Police Conduct Against Issawiya’s Minors
On 25.3.2020, ACRI contacted the Attorney General requesting that he urgently examine police conduct in the East Jerusalem neighborhood of Issawiya, specifically toward residents who are minors, throughout the corona crisis. Testimonies that ACRI gathered, corroborated by video evidence, indicate that emergency regulations and Health Ministry directives that apply to everyone under Israel’s jurisdiction, including a prohibition on gathering, a maximum of two passengers per car, and maintenance of social distancing, are completely disregarded by Jerusalem District police officers active in the neighborhood.
At least six minors who reside in Issawiya have recently been arrested or detained with disregard for both public safety protocols and the minors’ risk of contracting the virus. In the appeal, ACRI Attorney Tal Hassin noted that the speedy release of some of these minors, even before they were brought to the police station, along with swift dismissal by the courts (partially due to the danger of incarceration these days, among other things), are clear indications that such vigorous hasty police activity was unwarranted to begin with, which is typical of police conduct in the area.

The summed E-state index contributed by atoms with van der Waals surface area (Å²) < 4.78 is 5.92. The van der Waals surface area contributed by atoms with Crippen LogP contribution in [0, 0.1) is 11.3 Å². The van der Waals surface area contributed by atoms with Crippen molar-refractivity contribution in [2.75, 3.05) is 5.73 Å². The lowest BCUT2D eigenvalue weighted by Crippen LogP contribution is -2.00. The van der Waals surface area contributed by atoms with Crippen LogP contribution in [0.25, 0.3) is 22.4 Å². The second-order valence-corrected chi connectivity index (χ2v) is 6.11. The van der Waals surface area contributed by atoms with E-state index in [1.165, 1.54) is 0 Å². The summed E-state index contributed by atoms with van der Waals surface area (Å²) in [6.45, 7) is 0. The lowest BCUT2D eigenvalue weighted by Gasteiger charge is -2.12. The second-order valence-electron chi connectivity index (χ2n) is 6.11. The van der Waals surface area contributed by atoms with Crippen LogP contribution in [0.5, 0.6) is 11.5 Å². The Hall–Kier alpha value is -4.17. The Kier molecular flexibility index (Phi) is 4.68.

Take, for example, the two minors who were arrested in the center of Issawiya on suspicion that they had tried to start a motorcycle. They were both placed in a police vehicle with four officers and driven out to the entrance of the neighborhood. Only once they arrived there, following close physical contact with the officers, did the police ask them about their actions. They were both let go upon being told that they must appear for questioning at the police station the next day. However, upon arriving for the interrogation, they were told that there was no need, and were sent on their way. In another instance, a 13-year-old was arrested. In footage documenting him being led through the streets, two police officers are clearly seen walking alongside him holding him from both sides, while additional officers walk behind them.
In our appeal, we noted that the police are continuing their collective daily harassment of the neighborhood’s residents, approximately 20,000 people, as if they are not facing an ongoing pandemic with the risk of transmission floating in the air. Many families are collapsing under financial pressures and loss of livelihood, while almost everyone is overwhelmed with anxiety and uncertainty. Even in this situation, big groups of police officers continue to enter the neighborhood day after day, deliberately instigating friction and erecting arbitrary checkpoints to detain residents, all while risking everyone’s lives.